You may already know that breadcrumbs can enhance your site’s SEO, via internal linking that passes link juice from one page to another, as well as improving user experience by enabling users to easily navigate between pages.
However, according to Google, it’s common for users to navigate your site by cutting off a part of the URL in the hopes of finding more general content. For example, instead of using breadcrumbs to navigate to the Basics category page, some users may choose to drop off the /socks path in example.com/clothing/basics/socks to hopefully arrive at example.com/clothing/basics/ where they can find other products relating to basics such as underwear.
In general, you can create a strong and consistent URL structure by strictly modelling the product categories hierarchy and ensuring that every path leads to a valid page. This will help avoid poor user experience caused by users landing on an invalid page.
Are your categories easy to understand?
The anchor text used for a link should provide at least a basic idea of what the page linked to is about. If you have a subcategory for a type of product and child categories for each style, ensure that anchor text for each linked page is descriptive enough for users to correctly identify your product range.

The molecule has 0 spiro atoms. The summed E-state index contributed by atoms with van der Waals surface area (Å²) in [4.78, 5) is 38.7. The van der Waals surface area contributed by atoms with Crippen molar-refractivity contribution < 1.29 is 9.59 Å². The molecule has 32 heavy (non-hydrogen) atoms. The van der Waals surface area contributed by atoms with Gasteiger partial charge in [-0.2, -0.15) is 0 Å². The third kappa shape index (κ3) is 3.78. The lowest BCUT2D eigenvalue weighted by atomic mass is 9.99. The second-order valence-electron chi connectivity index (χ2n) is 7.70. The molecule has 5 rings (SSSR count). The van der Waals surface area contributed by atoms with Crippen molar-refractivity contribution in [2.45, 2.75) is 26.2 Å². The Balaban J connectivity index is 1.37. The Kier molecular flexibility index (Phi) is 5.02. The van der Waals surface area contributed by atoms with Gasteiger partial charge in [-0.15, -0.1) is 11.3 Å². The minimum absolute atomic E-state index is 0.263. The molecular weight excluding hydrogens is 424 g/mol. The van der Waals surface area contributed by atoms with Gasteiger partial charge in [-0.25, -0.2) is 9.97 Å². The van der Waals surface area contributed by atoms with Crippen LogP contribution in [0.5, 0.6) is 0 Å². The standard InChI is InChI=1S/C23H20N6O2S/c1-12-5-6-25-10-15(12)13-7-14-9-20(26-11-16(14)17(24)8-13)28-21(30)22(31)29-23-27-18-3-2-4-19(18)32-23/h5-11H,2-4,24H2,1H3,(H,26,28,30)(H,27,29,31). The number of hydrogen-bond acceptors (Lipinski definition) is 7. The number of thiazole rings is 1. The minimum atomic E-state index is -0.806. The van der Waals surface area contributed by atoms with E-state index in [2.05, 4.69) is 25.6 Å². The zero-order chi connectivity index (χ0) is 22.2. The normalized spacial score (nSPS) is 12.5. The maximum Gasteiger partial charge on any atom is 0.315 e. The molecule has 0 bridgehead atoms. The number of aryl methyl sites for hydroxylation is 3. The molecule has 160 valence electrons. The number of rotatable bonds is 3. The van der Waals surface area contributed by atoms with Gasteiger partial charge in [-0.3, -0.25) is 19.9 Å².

For instance, the following example shows the Wallets subcategory, which carries 4 different child categories: Full, Phone Cases, Minimal and Travel. Among these child categories, the only one that users can instantly recognize is Phone Cases. The other three are ambiguous and not sufficiently descriptive of the styles. In this case, it is a better practice to group Full, Minimal and Travel into one child category (e.g. “Wallets”), which can then be classified under “Bags”, while “Phone Cases” can be moved to the Tech/Audio subcategory. This will create a different URL structure for this product range.